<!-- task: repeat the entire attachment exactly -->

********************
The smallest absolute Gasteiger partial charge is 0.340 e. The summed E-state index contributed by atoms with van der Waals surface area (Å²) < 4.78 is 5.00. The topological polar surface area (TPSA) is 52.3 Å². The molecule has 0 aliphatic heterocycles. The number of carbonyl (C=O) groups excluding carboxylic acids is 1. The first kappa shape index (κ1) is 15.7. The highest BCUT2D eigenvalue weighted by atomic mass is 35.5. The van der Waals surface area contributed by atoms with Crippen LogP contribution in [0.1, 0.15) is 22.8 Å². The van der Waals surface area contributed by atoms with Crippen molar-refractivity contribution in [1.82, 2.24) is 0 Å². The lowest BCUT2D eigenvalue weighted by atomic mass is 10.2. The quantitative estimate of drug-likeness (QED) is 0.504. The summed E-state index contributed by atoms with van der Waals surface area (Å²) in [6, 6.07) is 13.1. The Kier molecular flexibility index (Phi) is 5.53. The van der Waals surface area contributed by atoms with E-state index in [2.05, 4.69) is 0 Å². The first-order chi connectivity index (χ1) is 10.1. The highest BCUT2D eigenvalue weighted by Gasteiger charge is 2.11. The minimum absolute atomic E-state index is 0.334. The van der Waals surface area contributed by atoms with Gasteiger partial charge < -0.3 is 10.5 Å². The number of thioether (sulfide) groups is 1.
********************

The smallest absolute Gasteiger partial charge is 0.340 e. The summed E-state index contributed by atoms with van der Waals surface area (Å²) < 4.78 is 5.00. The topological polar surface area (TPSA) is 52.3 Å². The molecule has 0 aliphatic heterocycles. The number of carbonyl (C=O) groups excluding carboxylic acids is 1. The first kappa shape index (κ1) is 15.7. The highest BCUT2D eigenvalue weighted by atomic mass is 35.5. The van der Waals surface area contributed by atoms with Crippen LogP contribution in [0.1, 0.15) is 22.8 Å². The van der Waals surface area contributed by atoms with Crippen molar-refractivity contribution in [1.82, 2.24) is 0 Å². The lowest BCUT2D eigenvalue weighted by atomic mass is 10.2. The quantitative estimate of drug-likeness (QED) is 0.504. The summed E-state index contributed by atoms with van der Waals surface area (Å²) in [6, 6.07) is 13.1. The Kier molecular flexibility index (Phi) is 5.53. The van der Waals surface area contributed by atoms with E-state index in [2.05, 4.69) is 0 Å². The first-order chi connectivity index (χ1) is 10.1. The highest BCUT2D eigenvalue weighted by Gasteiger charge is 2.11. The minimum absolute atomic E-state index is 0.334. The van der Waals surface area contributed by atoms with Gasteiger partial charge < -0.3 is 10.5 Å². The number of thioether (sulfide) groups is 1.